Anyway, I took the bike back to them and they checked a few things and took it for a ride. The first guy that took it for a ride said that he couldn't feel any vibration at all. So he got another guy from the workshop to jump on and he said that he felt something, but wouldn't call it a vibration. I don't get that. I very clearly feel what I would definitely call a vibration so what is up with that? So the second guy tells me that this is normal and that when they went on their test ride after the service that they would not have seen this as a problem and reckons he only noticed it because he knew to look out for it. He said that it could just be a noisy tyre. What the hell is a noisy tyre?!?!?!

    Suffuce to say, I'm not really satisfied with that answer so I'm looking to the knowledgeable community here to help me out. What the hell could it be? Why would it be fine before the service and then be like this afterwards?

    Thanks in advance for your responses.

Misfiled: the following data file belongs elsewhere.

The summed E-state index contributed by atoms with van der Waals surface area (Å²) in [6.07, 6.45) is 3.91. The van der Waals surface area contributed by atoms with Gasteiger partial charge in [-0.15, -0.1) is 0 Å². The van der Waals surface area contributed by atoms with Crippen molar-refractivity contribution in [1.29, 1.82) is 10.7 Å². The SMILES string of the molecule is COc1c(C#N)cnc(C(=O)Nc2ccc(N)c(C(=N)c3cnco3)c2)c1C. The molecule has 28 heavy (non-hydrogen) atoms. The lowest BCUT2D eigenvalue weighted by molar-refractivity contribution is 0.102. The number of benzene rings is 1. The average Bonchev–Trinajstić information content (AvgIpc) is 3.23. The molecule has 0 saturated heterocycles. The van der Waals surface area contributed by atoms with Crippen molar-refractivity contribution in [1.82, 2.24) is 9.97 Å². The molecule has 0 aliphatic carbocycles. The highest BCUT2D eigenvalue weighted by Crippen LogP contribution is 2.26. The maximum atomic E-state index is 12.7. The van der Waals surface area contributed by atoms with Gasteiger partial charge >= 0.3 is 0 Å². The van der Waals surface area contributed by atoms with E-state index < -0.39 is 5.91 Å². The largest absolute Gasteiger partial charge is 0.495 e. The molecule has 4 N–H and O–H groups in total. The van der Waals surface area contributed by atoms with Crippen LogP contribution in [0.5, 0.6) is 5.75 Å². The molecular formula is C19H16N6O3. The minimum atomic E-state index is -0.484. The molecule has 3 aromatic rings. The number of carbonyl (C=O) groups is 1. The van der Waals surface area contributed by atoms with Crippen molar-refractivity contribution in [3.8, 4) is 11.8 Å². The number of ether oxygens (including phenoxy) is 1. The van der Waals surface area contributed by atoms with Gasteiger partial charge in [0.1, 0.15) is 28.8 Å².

8. Generally a 'noisy' tyre is how the tyre (tread pattern & construction) reacts with the road surface, in cars in particular some types of tyres are considered to be more noisy that other brands/models.
  9. I can appreciate that, but why would it only be noisy through a particular range of speed? Also, surely noisy doesn't necessarily mean vibrations. There's something not right here, but I just can't get an answer as to why.
  10. I bet this has something to do with chain tension or rear axle alignment.. both those things change when you replace the rear tyre.

    Check the chain tension as per your manual. You can check that the rear axle is square by looking up the chain from the behind and seeing if it has a straight run.

    I think what's happening is when you decelerate, the tyre is slowing down the engine so the bottom chain run becomes under tension and the top run becomes slack and vibrates. Try decelerating with the clutch in and see if that stops the problem...
  11. See if the vibration is still there with the clutch pulled in. It is possibly related to chain "tension". They might have inadvertently adjusted the chain so that it does not have enough slack.

    You can check chain slack by following the instructions in the rider's manual.


    Trevor G
  12. Thanks for all the replies.:applause: